<!--<if !supportLists>-->8.       <!--<endif>-->Bibliology is the study of the Bible, God’s Word.


<!--<if !supportLists>-->9.       <!--<endif>-->Soteriology is the study of God’s salvation for mankind through faith in the Lord Jesus Christ.


The doctrine of Soteriology has to do with God reconciling sinful mankind back to Himself – Reconciliation.


John 3:16-18:


16 For God so loved the world, that He gave His only begotten Son, that whosoever believeth in Him should not perish, but have everlasting life.

17 For God sent not His Son into the world to condemn the world; but that the world through Him might be saved.

18 He that believeth on Him is not condemned: but he that believeth not is condemned already, because he hath not believed in the name of the only begotten Son of God.


Ephesians 2:8-9:


For by grace are ye saved through faith; and that not of yourselves: it is the gift of God:

Not of works, lest any man should boast.


“Repentance” when used in reference to salvation means “change your mind.” When Jesus Christ and John the Baptist preached repentance to the unsaved Jews, they were telling the unbelieving Jews to change their mind, that is, change their mind about what they thought could get them to Heaven and to accepting God’s way to get to Heaven which is through faith in the Lord Jesus Christ. The unbelieving Jews thought their Abrahamic heritage would automatically qualify them for entrance into the Kingdom and  Heaven. But God’s way to Heaven is through faith in His Son, the Lord Jesus Christ – the Messiah of Israel.


There are other terms used in scripture in relation to the doctrine of Soteriology: redemption (explained above), justification, regeneration, and propitiation. “Reconciliation” is an over-all term of scripture which encompasses all the other terms as a part of what God has done through the Lord Jesus Christ  to completely remove the enmity or alienation, the whole of the barrier (sin, God’s holiness, death, unrighteousness, etc.). Remember the key word in “propitiation” is ‘satisfy.” In other words, Christ’s death on the Cross satisfies God’s just demands on the guilty sinner – you and me.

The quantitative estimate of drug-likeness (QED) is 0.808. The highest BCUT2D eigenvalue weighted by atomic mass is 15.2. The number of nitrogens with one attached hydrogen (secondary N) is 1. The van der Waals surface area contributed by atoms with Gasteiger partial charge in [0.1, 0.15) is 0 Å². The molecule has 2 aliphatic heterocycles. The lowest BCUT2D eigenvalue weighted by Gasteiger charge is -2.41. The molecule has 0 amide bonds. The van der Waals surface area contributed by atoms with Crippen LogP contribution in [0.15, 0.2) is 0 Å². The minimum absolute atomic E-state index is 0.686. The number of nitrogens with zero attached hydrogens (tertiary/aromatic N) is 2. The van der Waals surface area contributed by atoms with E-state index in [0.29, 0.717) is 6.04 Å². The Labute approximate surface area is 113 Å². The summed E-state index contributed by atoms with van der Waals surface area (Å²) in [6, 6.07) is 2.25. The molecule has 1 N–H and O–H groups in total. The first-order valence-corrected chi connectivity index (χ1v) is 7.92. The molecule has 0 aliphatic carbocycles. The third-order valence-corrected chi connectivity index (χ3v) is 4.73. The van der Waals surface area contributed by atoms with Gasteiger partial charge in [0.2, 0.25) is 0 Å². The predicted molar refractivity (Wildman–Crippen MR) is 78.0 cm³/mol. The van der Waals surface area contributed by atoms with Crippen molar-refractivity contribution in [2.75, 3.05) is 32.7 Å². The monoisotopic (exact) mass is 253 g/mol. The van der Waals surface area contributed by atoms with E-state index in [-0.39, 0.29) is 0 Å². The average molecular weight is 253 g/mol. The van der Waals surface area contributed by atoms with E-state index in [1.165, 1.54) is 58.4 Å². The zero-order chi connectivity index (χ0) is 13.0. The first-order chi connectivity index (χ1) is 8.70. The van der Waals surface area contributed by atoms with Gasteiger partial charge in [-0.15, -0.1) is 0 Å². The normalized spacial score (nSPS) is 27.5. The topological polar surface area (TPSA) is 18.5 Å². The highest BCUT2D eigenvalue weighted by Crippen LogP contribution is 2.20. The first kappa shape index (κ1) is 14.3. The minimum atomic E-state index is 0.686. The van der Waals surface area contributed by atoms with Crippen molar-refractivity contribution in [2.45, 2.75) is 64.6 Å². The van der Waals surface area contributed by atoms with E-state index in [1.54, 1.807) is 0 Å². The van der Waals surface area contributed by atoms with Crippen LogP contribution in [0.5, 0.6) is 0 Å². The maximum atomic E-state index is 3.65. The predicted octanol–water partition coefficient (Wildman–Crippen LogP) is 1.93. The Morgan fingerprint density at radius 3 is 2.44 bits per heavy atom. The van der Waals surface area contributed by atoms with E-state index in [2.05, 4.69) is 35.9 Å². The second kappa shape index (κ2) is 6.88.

Soteriology is the study of the doctrine of salvation. It is derived from the Greek word soterious which means salvation. Some of the subjects of soteriology are the atonementimputation, and regeneration.


<!--<if !supportLists>-->10.   <!--<endif>-->Christian anthropology is the study of the nature of man from a Biblical point of view.


<!--<if !supportLists>-->11.   <!--<endif>-->Hamartiology is the study of sin.  


<!--<if !supportLists>-->12.   <!--<endif>-->Angelology is the study of angels.


<!--<if !supportLists>-->13.   <!--<endif>-->Christian demonology is the study of demons (the unseen world) based on the teaching of the Bible.


<!--<if !supportLists>-->14.   <!--<endif>-->Satanology is the study of Satan


<!--<if !supportLists>-->15.   <!--<endif>-->Ecclesiology is the study of the nature and mission of the Church (Pentecost to the Rapture).


<!--<if !supportLists>-->16.   <!--<endif>-->Eschatology is the study of End-Times and the Later Days (“End-Times” or “Later Days” starts right after the Rapture of the Church and goes into eternity).  


<!--<if !supportLists>-->17.   <!--<endif>-->Christian theology is an attempt to understand God as He is revealed in the Bible.


<!--<if !supportLists>-->18.   <!--<endif>-->Old Testament Theology: “Old Testament Theology” is the study of what God has revealed about Himself in the Old Testament.


<!--<if !supportLists>-->19.   <!--<endif>-->New Testament Theology: “New Testament Theology” is the study of what God has revealed about Himself in the New Testament.

Phil Chimera
Everything God does is to save souls!
Ron Bedell